Birth Injuries Compensation Case Resolved at Supreme Court

A landmark birth injuries compensation case against the NHS has been resolved at the Supreme Court in London in favour of a mother and her severely disabled child.

Sam Montgomery was born at the Bellshill Maternity Hospital on October 1st 1999, having been deprived of oxygen during his delivery. Sam´s problems started when his shoulder became trapped in his mother´s birth canal after the delivery of his head. Sam suffered shoulder dystocia and – after a 12-minute procedure to release his shoulder – he had to be resuscitated.

The deprivation of oxygen during the release procedure caused Sam to suffer brain damage and he was diagnosed with cerebral palsy. Now, at age 15, Sam has limited communication skills and still suffers from the nerve damage he sustained during his delivery – which affects his shoulder, arm and hand.

On Sam´s behalf, his mother – Nadine – made a claim for medical negligence compensation against NHS Lanarkshire. Nadine alleged in her claim that her consultant obstetrician and gynaecologist – Dr Dina McLellan – had failed to warn her of the risks associated with a natural birth when Nadine was a petite woman with Type 1 diabetes.

When the birth injuries compensation case went to the Outer House of the Court of Session in Edinburgh, the court heard that women with Type 1 diabetes are more likely to have bigger babies and that Nadine had expressed concerns during her pregnancy about delivering the baby safely. The court also heard that Nadine was not given the option of a Caesarean Section birth despite a CTG trace showing the size of her son.

In their defence of the birth injuries compensation case, lawyers representing NHS Lanarkshire said that the consultant´s duty to advise the risks involved in a natural delivery would have been triggered if there was a high probability of a grave adverse outcome. As there was only a 9%-10% of shoulder dystocia occurring, Dr McLellan chose not to advise Nadine of the risks.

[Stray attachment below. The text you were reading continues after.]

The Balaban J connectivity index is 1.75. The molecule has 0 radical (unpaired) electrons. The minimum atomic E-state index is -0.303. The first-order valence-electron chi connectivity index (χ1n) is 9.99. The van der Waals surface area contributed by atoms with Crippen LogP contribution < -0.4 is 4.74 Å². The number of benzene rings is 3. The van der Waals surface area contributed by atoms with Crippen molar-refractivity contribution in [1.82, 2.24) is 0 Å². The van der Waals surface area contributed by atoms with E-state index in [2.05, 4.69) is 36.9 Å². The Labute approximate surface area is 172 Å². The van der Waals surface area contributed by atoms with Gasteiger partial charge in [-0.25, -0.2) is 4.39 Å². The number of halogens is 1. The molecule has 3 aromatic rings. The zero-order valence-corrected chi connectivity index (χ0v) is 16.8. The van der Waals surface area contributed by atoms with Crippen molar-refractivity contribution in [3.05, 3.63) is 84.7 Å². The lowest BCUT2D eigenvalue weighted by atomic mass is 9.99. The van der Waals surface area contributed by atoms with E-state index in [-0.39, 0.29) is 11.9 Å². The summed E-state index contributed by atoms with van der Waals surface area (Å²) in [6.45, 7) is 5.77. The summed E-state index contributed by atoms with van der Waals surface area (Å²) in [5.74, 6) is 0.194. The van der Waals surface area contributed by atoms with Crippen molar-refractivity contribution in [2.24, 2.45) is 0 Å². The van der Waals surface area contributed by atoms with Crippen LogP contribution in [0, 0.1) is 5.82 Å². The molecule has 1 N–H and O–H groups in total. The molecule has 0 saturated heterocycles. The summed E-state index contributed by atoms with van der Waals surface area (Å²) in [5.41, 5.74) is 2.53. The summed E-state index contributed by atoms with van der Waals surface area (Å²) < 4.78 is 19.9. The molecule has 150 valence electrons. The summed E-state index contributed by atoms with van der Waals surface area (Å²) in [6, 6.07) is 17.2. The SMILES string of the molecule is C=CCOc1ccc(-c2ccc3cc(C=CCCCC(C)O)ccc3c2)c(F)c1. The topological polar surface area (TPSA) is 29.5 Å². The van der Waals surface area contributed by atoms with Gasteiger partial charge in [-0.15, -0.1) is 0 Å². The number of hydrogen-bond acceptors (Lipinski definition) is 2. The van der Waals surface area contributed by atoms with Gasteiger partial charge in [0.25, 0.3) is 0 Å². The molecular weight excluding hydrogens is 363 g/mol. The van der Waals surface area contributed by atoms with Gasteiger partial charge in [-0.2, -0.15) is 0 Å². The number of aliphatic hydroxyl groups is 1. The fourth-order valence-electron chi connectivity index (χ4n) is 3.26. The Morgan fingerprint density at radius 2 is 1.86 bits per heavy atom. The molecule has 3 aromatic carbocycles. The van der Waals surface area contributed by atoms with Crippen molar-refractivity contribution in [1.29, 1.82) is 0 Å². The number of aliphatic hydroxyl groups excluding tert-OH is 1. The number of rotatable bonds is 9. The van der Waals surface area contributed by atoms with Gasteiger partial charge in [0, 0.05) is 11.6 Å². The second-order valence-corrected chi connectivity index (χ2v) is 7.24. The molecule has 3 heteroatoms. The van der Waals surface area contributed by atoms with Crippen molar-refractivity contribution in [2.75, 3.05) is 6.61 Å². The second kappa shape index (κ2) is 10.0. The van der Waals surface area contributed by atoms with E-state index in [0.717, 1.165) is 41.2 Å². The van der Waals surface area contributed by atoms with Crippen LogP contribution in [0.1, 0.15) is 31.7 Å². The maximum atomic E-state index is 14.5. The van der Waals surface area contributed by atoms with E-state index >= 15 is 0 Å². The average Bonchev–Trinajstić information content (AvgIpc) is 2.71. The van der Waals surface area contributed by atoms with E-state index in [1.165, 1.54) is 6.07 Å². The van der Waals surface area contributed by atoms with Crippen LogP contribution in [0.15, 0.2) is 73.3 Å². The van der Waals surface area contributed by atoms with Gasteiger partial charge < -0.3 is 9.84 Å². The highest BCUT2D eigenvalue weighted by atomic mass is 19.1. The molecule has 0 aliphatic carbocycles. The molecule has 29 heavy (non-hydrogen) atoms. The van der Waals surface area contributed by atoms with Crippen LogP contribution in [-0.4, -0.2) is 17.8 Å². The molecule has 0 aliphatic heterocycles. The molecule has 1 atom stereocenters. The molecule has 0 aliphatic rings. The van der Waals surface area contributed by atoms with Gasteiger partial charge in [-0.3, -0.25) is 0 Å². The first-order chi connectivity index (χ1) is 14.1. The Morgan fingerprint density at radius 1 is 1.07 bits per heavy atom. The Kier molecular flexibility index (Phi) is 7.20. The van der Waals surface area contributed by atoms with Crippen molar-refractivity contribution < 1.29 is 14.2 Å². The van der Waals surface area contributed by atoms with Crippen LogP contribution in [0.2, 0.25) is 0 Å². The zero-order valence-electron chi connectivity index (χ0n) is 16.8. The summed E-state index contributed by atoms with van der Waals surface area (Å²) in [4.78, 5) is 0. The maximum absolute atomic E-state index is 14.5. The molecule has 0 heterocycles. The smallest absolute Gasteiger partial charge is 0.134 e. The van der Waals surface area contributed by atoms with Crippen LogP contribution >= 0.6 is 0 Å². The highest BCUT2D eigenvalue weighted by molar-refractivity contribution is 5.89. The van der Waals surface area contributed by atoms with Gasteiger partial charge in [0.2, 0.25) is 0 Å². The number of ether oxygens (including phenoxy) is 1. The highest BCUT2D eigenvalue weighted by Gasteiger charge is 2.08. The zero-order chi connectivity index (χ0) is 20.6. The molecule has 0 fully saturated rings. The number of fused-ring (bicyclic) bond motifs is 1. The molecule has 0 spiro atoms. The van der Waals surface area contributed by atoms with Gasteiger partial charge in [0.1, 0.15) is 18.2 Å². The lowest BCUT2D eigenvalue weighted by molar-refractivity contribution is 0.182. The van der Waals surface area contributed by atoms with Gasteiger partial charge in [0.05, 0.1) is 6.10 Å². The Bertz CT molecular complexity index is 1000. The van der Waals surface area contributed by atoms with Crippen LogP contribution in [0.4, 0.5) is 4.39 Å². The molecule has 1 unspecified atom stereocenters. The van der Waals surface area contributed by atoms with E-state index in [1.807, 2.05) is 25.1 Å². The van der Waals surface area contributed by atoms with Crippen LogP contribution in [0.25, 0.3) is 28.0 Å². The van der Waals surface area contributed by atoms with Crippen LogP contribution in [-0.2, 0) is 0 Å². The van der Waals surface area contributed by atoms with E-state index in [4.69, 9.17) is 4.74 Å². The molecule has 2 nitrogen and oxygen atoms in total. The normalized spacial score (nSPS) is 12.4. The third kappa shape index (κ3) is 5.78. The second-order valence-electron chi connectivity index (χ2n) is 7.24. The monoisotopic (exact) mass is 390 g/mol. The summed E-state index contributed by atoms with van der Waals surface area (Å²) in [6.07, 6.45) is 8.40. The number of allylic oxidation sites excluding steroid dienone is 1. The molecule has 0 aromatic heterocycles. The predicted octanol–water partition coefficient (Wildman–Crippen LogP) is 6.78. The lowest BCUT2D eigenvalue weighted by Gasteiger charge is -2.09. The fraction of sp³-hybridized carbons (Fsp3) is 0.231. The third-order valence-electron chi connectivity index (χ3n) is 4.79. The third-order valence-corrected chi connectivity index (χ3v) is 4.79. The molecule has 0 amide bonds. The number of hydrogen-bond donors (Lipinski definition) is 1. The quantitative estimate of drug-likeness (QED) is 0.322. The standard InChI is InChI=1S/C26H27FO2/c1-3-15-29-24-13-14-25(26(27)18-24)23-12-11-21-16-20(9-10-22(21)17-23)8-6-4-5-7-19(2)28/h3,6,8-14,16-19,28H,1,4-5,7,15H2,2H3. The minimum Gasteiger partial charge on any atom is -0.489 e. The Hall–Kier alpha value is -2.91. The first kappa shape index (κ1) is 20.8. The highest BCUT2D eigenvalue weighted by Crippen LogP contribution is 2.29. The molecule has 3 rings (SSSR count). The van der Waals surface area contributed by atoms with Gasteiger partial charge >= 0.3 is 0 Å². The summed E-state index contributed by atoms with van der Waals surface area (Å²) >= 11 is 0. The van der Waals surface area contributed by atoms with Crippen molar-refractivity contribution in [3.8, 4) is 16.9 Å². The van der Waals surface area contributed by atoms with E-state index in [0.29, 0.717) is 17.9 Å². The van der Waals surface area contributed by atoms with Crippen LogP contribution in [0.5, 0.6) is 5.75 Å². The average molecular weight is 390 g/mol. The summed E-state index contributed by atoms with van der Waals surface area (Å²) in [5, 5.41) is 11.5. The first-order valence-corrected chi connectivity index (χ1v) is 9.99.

Despite Nadine testifying that she would have chosen a Caesarean Section procedure over a natural birth if she had been advised of the risks, the Outer House of the Court of Session found in the consultant´s favour, as did the Inner House when Nadine appealed the verdict. Undeterred, Nadine took her birth injuries compensation case to the Supreme Court in London, where Dr McLellan told the court that, in her view, it was “not in the maternal interests for women to have Caesarean Sections”.

The Supreme Court judges disagreed with the consultant and said that social and legal developments “point away from the relationship between the doctor and patient based on medical paternalism”. The judges ruled that Dr McLellan was wrong to put her personal views ahead of the course of treatment that Nadine underwent and ruled that a doctor has a duty of reasonable care to ensure that patient is aware of any material risks involved in any recommended treatment.

Lord Kerr and Lord Reed – the judges who delivered the Supreme Court´s verdict – commented “There can be no doubt that it was incumbent on Dr McLellan to advise Mrs Montgomery of the risk of shoulder dystocia if she were to have her baby by vaginal delivery, and to discuss with her the alternative of delivery by caesarean section.”

The Supreme Court awarded Nadine £5.25 million compensation for the birth injuries that Sam had suffered and said it would be a mistake to view patients in the modern world as “uninformed, incapable of understanding medical matters or wholly dependent upon a flow of information from doctors”.

The decision by the Supreme Court is significant as it acknowledges a patient´s right to decide upon the level of risk they wish to take given all the information available. It means that patients will have to be provided with information about possible alternative treatments and their risk factors before being considered to have given their “informed consent” prior to undergoing a medical procedure.